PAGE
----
Corruption probe in the South Carolina State House
Special prosecutor David Pascoe is asking a state judge to open up now-sealed portions of a state grand jury report that are related to ex-state Rep. Rick Quinn, R-Lexington.
“While Mr. Quinn may not approve of the grand jury’s findings and wish to suppress portions of the report that portray him in a negative light, this is not a valid ground for denying the citizens of the state access to important information about its elected officials,” wrote Pascoe in a motion to Circuit Court Judge Clifton Newman.
Parts of the state grand jury report that pertain to Quinn — nearly four pages of a 55-page report, most of which was made public in early October — were put under seal by Judge Newman at the request of Matthew Richardson, an attorney for Quinn.
Richardson had argued Quinn, who pleaded guilty to a misdemeanor count of official misconduct late last year, might be put on trial again and information about him in the grand jury report could prejudice his right to a fair trial.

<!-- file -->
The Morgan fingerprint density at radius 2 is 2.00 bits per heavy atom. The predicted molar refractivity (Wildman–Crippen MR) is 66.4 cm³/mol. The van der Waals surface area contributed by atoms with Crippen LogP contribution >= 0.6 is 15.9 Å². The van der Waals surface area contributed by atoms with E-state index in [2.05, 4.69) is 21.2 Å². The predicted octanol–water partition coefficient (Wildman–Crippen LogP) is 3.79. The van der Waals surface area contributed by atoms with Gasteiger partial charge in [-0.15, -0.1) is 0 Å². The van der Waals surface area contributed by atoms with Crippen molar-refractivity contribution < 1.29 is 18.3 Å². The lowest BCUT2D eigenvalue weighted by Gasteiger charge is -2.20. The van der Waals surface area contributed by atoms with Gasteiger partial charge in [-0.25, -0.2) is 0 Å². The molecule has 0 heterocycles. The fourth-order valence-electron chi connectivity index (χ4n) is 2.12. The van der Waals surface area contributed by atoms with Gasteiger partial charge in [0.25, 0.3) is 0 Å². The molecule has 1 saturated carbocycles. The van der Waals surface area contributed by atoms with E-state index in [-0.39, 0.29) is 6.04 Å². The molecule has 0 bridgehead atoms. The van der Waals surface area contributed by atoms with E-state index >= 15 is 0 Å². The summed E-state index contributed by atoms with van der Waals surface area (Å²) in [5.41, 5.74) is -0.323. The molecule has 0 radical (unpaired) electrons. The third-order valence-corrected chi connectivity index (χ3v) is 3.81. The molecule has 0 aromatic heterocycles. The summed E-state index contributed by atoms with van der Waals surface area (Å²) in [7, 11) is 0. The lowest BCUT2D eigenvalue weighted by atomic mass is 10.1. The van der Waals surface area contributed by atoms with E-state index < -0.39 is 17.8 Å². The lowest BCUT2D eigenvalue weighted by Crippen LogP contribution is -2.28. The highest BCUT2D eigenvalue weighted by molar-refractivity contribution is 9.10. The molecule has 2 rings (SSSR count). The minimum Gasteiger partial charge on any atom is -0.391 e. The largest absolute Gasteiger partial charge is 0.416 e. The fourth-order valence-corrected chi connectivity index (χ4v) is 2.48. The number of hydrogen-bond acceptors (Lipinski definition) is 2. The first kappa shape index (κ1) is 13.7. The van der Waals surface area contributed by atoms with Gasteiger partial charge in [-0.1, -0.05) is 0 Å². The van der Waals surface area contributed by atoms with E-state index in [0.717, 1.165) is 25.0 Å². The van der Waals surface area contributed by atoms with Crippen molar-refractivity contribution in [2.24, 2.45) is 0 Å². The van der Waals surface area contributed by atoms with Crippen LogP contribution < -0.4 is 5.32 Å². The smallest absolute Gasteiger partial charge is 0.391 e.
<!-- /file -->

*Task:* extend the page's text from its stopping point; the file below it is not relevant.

In his motion, Pascoe said nothing in the censored portion of the report “would prejudice his (Quinn’s) right to a fair trial” if he stood trial again. In any case, he added, prospective jurors would be screened to ensure they would be impartial.
Richardson, Quinn’s attorney, said Thursday he had not seen Pascoe’s motion and could not comment.
The grand jury report depicted a State House where some lawmakers hide their outside sources of income and take official actions based on the influence of anonymous “dark money,” not their own independent judgment.
Pascoe’s four-year investigation has led to the resignations and guilty pleas or convictions of five prominent Republican lawmakers. Four were indicted by the state grand jury that authored the report. One indicted former lawmaker, ex-Rep. Tracy Edge, R-Horry, has yet to stand trial.